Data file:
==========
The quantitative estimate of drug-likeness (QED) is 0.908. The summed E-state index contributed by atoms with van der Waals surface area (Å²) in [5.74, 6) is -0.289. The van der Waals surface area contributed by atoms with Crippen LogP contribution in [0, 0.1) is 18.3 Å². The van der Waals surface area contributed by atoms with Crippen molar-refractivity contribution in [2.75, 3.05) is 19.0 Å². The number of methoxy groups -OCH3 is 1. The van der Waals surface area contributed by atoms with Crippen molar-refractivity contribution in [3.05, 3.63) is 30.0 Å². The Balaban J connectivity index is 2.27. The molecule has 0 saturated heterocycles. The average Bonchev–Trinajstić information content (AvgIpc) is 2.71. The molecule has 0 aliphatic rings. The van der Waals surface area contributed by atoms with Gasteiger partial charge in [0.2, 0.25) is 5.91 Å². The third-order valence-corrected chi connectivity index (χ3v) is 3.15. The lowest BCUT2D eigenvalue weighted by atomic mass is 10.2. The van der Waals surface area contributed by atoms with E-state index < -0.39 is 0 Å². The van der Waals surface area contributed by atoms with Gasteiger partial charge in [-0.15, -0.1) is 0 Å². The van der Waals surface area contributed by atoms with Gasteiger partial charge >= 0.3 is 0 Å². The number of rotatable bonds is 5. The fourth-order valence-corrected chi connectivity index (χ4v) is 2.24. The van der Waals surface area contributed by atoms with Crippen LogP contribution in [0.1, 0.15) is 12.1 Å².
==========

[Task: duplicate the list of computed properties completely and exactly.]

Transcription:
The quantitative estimate of drug-likeness (QED) is 0.908. The summed E-state index contributed by atoms with van der Waals surface area (Å²) in [5.74, 6) is -0.289. The van der Waals surface area contributed by atoms with Crippen LogP contribution in [0, 0.1) is 18.3 Å². The van der Waals surface area contributed by atoms with Crippen molar-refractivity contribution in [2.75, 3.05) is 19.0 Å². The number of methoxy groups -OCH3 is 1. The van der Waals surface area contributed by atoms with Crippen molar-refractivity contribution in [3.05, 3.63) is 30.0 Å². The Balaban J connectivity index is 2.27. The molecule has 0 saturated heterocycles. The average Bonchev–Trinajstić information content (AvgIpc) is 2.71. The molecule has 0 aliphatic rings. The van der Waals surface area contributed by atoms with Gasteiger partial charge in [0.2, 0.25) is 5.91 Å². The third-order valence-corrected chi connectivity index (χ3v) is 3.15. The lowest BCUT2D eigenvalue weighted by atomic mass is 10.2. The van der Waals surface area contributed by atoms with E-state index < -0.39 is 0 Å². The van der Waals surface area contributed by atoms with Gasteiger partial charge in [-0.15, -0.1) is 0 Å². The van der Waals surface area contributed by atoms with Gasteiger partial charge >= 0.3 is 0 Å². The number of rotatable bonds is 5. The fourth-order valence-corrected chi connectivity index (χ4v) is 2.24. The van der Waals surface area contributed by atoms with Crippen LogP contribution in [0.1, 0.15) is 12.1 Å².